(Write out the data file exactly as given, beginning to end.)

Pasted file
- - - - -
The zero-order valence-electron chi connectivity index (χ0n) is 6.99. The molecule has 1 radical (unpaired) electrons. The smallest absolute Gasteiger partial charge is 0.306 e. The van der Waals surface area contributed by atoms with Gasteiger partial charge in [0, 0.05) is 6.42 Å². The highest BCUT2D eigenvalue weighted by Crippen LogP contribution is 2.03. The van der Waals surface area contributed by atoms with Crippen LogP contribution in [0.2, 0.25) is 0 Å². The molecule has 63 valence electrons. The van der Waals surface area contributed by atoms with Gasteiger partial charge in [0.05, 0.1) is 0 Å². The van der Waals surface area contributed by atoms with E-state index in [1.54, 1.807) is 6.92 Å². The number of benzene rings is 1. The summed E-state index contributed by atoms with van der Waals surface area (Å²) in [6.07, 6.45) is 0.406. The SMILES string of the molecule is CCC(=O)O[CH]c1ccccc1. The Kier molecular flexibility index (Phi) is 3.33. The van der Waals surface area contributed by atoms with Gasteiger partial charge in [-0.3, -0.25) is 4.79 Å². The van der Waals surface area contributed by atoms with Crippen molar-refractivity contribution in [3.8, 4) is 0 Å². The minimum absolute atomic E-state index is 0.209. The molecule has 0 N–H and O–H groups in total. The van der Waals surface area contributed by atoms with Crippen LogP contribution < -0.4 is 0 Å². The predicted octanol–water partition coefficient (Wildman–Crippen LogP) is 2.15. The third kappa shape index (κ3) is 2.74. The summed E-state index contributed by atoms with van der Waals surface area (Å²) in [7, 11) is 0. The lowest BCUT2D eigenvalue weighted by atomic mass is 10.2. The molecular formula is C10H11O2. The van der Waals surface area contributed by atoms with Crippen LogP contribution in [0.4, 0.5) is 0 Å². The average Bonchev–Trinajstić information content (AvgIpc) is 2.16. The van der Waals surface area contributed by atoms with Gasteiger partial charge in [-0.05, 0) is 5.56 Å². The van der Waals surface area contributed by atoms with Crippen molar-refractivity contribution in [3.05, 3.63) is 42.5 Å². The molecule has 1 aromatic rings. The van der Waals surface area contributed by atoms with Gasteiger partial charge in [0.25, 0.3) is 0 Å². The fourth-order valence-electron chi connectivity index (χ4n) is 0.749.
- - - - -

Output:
The zero-order valence-electron chi connectivity index (χ0n) is 6.99. The molecule has 1 radical (unpaired) electrons. The smallest absolute Gasteiger partial charge is 0.306 e. The van der Waals surface area contributed by atoms with Gasteiger partial charge in [0, 0.05) is 6.42 Å². The highest BCUT2D eigenvalue weighted by Crippen LogP contribution is 2.03. The van der Waals surface area contributed by atoms with Crippen LogP contribution in [0.2, 0.25) is 0 Å². The molecule has 63 valence electrons. The van der Waals surface area contributed by atoms with Gasteiger partial charge in [0.05, 0.1) is 0 Å². The van der Waals surface area contributed by atoms with E-state index in [1.54, 1.807) is 6.92 Å². The number of benzene rings is 1. The summed E-state index contributed by atoms with van der Waals surface area (Å²) in [6.07, 6.45) is 0.406. The SMILES string of the molecule is CCC(=O)O[CH]c1ccccc1. The Kier molecular flexibility index (Phi) is 3.33. The van der Waals surface area contributed by atoms with Gasteiger partial charge in [-0.3, -0.25) is 4.79 Å². The van der Waals surface area contributed by atoms with Crippen molar-refractivity contribution in [3.8, 4) is 0 Å². The minimum absolute atomic E-state index is 0.209. The molecule has 0 N–H and O–H groups in total. The van der Waals surface area contributed by atoms with Crippen LogP contribution < -0.4 is 0 Å². The predicted octanol–water partition coefficient (Wildman–Crippen LogP) is 2.15. The third kappa shape index (κ3) is 2.74. The summed E-state index contributed by atoms with van der Waals surface area (Å²) in [7, 11) is 0. The lowest BCUT2D eigenvalue weighted by atomic mass is 10.2. The molecular formula is C10H11O2. The van der Waals surface area contributed by atoms with Crippen LogP contribution in [0.4, 0.5) is 0 Å². The average Bonchev–Trinajstić information content (AvgIpc) is 2.16. The van der Waals surface area contributed by atoms with Gasteiger partial charge in [-0.05, 0) is 5.56 Å². The van der Waals surface area contributed by atoms with Crippen molar-refractivity contribution in [3.05, 3.63) is 42.5 Å². The molecule has 1 aromatic rings. The van der Waals surface area contributed by atoms with Gasteiger partial charge in [0.25, 0.3) is 0 Å². The fourth-order valence-electron chi connectivity index (χ4n) is 0.749.